Stye: What is it, causes, treatment and prevention | Eye Health

Stye: What Is It, Causes, Treatment & Prevention

A stye, also known as a hordeolum, is a painful, small and red lump that develops from your eyelash follicle or from an oil-producing gland under your eyelid(s). This lump is tender to the touch and has pus. Yellow or white discharge might ooze out from your eyes as well.

Stye

EXTERNAL                                                            INTERNAL

Types of styes

There are two kinds of styes owing to differences in their underlying causes.

  • External stye: This is a stye that starts at the base of your eyelash, usually due to an infection in the eyelash follicle. An internal stye might look like a pimple.
  • Internal stye: This is a stye inside your eyelid, typically owing to an infection in an oil-producing gland in your eyelid.

Your eyelid would generally be red, and tender to the touch after you first get a stye. You might suffer from sore and itchy eyes as a result.

If you have blepharitis (a condition that makes your eyelids at the base of the eyelashes red and swollen), you can also develop a stye and notice red and swollen eyelids at the base of your eyelashes. Your eyelid margin might feel crusty, and you might tear more frequently than usual due to your stye.

How do you prevent a stye?

Take better care of your eyelids, by getting rid of the germs and dead skin cells that bacteria like to feed on. Use a cotton swab to delicately wipe a mixture of mild baby shampoo and warm water solution along the base of your eyelashes, while keeping your eyes closed, for about 30seconds per eye. Alternatively, purchase over the counter lid scrubs from your nearby drugstore to clean your eyelids.

Avoid putting on expired or someone else’s makeup, used towels, or touching your eyelids with dirty hands.

Look out for early warning signs of styes, such as tender spots near your eyelashes. Upon detecting such early signs, apply a warm compress and then slowly massage the area to prevent the stye from developing. If symptoms still persist despite trying warm compress, please see an ophthalmologist (eye doctor) at the earliest opportunity.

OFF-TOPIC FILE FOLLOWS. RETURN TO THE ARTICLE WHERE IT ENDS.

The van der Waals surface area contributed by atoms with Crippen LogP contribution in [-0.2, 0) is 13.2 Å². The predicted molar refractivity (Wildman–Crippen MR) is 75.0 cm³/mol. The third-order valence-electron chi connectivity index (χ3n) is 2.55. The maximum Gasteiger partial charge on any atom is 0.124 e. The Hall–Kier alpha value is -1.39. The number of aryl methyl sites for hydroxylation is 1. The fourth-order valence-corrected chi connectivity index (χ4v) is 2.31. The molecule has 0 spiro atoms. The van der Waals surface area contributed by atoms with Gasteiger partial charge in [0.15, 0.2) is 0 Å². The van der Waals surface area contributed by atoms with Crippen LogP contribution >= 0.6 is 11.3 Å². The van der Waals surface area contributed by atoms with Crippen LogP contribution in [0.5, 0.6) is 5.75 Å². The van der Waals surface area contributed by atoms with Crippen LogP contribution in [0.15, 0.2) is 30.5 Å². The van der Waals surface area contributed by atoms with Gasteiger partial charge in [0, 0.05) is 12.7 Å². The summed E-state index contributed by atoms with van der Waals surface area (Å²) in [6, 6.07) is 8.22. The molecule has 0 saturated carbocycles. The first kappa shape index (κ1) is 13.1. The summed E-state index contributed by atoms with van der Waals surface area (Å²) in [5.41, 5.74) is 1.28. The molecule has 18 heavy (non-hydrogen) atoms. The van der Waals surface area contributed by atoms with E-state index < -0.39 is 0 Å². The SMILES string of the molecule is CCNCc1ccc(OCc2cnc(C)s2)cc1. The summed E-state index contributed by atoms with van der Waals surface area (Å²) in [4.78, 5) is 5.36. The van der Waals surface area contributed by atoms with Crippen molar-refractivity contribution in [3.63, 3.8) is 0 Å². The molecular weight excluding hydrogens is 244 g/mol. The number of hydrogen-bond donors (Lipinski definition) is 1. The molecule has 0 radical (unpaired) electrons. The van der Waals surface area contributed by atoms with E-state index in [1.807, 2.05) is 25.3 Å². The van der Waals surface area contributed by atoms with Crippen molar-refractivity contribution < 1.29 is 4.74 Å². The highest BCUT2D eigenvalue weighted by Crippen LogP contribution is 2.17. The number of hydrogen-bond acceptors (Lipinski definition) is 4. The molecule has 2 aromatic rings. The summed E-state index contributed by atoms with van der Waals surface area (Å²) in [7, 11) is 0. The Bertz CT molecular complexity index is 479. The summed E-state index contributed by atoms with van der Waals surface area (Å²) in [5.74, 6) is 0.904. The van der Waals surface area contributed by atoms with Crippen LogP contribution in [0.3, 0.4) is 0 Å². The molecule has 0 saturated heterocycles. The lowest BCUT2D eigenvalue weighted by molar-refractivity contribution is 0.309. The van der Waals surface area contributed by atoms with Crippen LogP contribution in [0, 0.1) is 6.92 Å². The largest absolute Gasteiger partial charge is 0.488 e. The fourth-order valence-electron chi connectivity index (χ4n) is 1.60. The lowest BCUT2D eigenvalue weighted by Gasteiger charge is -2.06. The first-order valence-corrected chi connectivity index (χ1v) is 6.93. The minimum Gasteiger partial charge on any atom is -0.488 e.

How can you seek treatment for your stye?

Warm compress and eyelid scrub

Soak a clean washcloth in warm water and keep it onto your eyelid for 10–15 minutes at a time, 3–5 times daily. This warm compress opens and drains clogged oil glands to deal with styes.

Use a cotton swab to delicately wipe a mixture of mild baby shampoo and warm water solution along the base of your eyelashes, while keeping your eyes closed, for about 30seconds per eye.

Alternatively, purchase over-the-counter lid scrubs from your nearby drugstore to clean your eyelids.

Antibiotics

Your eye doctor may prescribe an antibiotic ointment for your stye to help combat bacteria causing the infection.

Surgery

If it reduces the quality of your vision, you might need surgery to drain it. Your doctor could conduct the surgery in the office using local anesthesia.

Bear in mind that if you suffer from a recurring one, your eye doctor might need to perform a biopsy. A biopsy is a process whereby your doctor extracts a tiny piece of tissue from the infected area to study it to determine the types of bacteria causing the recurrence or if you are suffering from a more deep-rooted eye problem.

Do not squeeze

However tempting it might appear to be, squeezing a stye could spread the infection into your eyelid. Also, avoid wearing eye makeup or lenses when infected. Sign up for an eye check appointment with planoEyecheck to determine if you have a stye or other eye diseases.

 

References

American Academy of Ophthalmology. 2022. What Are Styes and Chalazia?. [online] Available at: <https://www.aao.org/eye-health/diseases/what-are-chalazia-styes> [Accessed 15 January 2022].

WebMD. 2022. Styes: How Do You Prevent Them?. [online] Available at: <https://www.webmd.com/eye-health/understanding-sty-prevention> [Accessed 15 January 2022].

WebMD. 2022. Chalazion. [online] Available at: <https://www.webmd.com/eye-health/chalazion-what-is> [Accessed 15 January 2022].

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